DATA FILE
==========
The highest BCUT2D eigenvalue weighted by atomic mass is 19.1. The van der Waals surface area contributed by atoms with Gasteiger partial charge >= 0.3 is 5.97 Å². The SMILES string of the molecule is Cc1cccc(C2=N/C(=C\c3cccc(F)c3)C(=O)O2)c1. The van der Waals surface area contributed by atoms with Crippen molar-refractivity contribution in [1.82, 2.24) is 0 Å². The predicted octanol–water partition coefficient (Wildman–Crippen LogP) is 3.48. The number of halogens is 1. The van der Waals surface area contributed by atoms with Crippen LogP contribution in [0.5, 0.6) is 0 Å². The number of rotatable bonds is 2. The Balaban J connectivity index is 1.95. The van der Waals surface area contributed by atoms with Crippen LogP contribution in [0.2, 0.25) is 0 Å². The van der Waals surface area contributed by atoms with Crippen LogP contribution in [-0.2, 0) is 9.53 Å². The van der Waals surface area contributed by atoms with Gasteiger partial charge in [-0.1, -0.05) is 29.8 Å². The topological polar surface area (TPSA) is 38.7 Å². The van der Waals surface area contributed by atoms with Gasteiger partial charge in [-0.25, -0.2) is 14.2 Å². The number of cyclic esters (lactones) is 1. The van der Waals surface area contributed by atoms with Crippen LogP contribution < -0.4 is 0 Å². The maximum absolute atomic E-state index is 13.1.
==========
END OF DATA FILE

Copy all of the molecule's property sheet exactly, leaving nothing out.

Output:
The highest BCUT2D eigenvalue weighted by atomic mass is 19.1. The van der Waals surface area contributed by atoms with Gasteiger partial charge >= 0.3 is 5.97 Å². The SMILES string of the molecule is Cc1cccc(C2=N/C(=C\c3cccc(F)c3)C(=O)O2)c1. The van der Waals surface area contributed by atoms with Crippen molar-refractivity contribution in [1.82, 2.24) is 0 Å². The predicted octanol–water partition coefficient (Wildman–Crippen LogP) is 3.48. The number of halogens is 1. The van der Waals surface area contributed by atoms with Crippen LogP contribution in [0.5, 0.6) is 0 Å². The number of rotatable bonds is 2. The Balaban J connectivity index is 1.95. The van der Waals surface area contributed by atoms with Crippen LogP contribution in [0.2, 0.25) is 0 Å². The van der Waals surface area contributed by atoms with Crippen LogP contribution in [-0.2, 0) is 9.53 Å². The van der Waals surface area contributed by atoms with Gasteiger partial charge in [-0.1, -0.05) is 29.8 Å². The topological polar surface area (TPSA) is 38.7 Å². The van der Waals surface area contributed by atoms with Gasteiger partial charge in [-0.25, -0.2) is 14.2 Å². The number of cyclic esters (lactones) is 1. The van der Waals surface area contributed by atoms with Crippen LogP contribution < -0.4 is 0 Å². The maximum absolute atomic E-state index is 13.1.